Which one of these is the correct usage: 1) Your favourite Japanese restaurant 2) Your favourite japanese restaurant (being an adjective in this case, it should be in lower case)
1
vote
2answers
208 views

What is the plural of the name Jess? [duplicate]

I understand it's grammatically correct to use apostrophe s for the plural of letters. Dot your i's and cross your t's. But not for proper nouns that end with s. Here come the Jones's ...
3
votes
3answers
5k views

Should I capitalize “bible” in “the Christian Bible”? “the Discordian Bible”?

"The Bible" is typically used to refer to the collection of holy books of the Christian faith. It's a proper noun and it gets capitalised. However, "bible" can also be used as a common noun, in ...
7
votes
3answers
56k views

Does one capitalize “communism” and “communist”?

Suppose I have the following sentence: I lived in a communist country during the fall of communism in 1989. Should "communist" and "communism" be capitalized?
1
vote
2answers
7k views

Do military titles get capitalized?

I'm pretty sure "Commander Shepard" is preferable to "commander Shepard," but I'm less sure about "the Commander" vs "the commander." On one hand, I'm pretty sure "commander" is a common noun in this ...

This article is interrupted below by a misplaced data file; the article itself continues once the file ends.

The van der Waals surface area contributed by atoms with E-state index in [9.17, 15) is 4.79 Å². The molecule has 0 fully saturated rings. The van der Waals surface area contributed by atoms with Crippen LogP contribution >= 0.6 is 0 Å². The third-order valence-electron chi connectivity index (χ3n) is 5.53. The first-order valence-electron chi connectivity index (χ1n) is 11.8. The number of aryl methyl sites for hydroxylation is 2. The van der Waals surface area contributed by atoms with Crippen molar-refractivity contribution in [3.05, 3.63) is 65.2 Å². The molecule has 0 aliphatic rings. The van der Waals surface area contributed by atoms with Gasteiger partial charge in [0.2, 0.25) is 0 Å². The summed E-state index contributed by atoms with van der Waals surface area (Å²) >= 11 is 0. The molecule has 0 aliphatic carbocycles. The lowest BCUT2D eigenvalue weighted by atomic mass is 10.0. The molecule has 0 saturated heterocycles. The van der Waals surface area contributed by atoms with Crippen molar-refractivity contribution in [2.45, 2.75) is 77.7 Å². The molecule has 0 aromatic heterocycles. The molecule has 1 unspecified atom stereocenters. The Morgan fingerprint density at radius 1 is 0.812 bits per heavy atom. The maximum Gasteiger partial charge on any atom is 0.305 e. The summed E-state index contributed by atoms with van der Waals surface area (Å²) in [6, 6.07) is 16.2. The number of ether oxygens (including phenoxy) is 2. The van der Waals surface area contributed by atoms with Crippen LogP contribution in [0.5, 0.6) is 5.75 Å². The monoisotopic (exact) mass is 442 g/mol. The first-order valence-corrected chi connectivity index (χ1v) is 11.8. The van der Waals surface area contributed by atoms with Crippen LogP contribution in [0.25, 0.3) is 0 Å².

27
votes
3answers
7k views

Why we capitalize all race names but our own

This question about alien species and planets brought up something I've been thinking about on and off for years. We capitalize names of alien races like Vulcan, Timelord, Cylon (well, maybe not ...
1
vote
2answers
95 views

indefinite article plus proper name in organizational (i.e. business or bureaucracy) contexts

The use of the indefinite article with a proper name occurs often in business or organizational speech-contexts: We're lucky to have a Bill Jones to get the job done. The article plus proper ...
22
votes
7answers
35k views

Where should the comma be placed in the salutation of a letter?

Sometimes I see a comma after the proper name: Hello Mr. Black, In order to give you.... But my native language is not English and I think that the comma in this phrase should be placed ...
1
vote
0answers
48 views

Using a proper noun (specifically an acronym) as an adjective

Is it colloquial to use a proper noun as an adjective if there isn't a corresponding proper adjective? Going further, is using an acronym/initialism as an adjective okay/formal? I'm trying to prove ...
0
votes
0answers
36 views

Grammar, use of “the” [duplicate]

Why does one say "Lake Maggiore is in northern Italy" (and not The lake Maggiore) and "I often go and visit the Colosseum when I'm in Rome" (with the)?
6
votes
3answers
6k views

What does “Clyst” mean?

I live in the south west of England and there are many villages and roads that feature the word "Clyst". For example, Broadclyst, Clyst St Mary, Clyst Honiton and so on. What does clyst mean, and ...
1
vote
1answer
71 views

How does one pluralize a name that ends with a silent x?

My friend Paul Robichaux (noted O'Reilly author, Exchange MVP, and all-around good guy) was tagged in a Facebook post today in which the poster lamented that they “were missing a few tall ...
3
votes
1answer
2k views

Why do the names of so many places end in -ia?

Many countries, continents, states, and cities have an English name ending in ‘-ia’: India, Indonesia, Russia, Saudi Arabia, Australia, Asia, Alexandria, Philadelphia, California, … What ...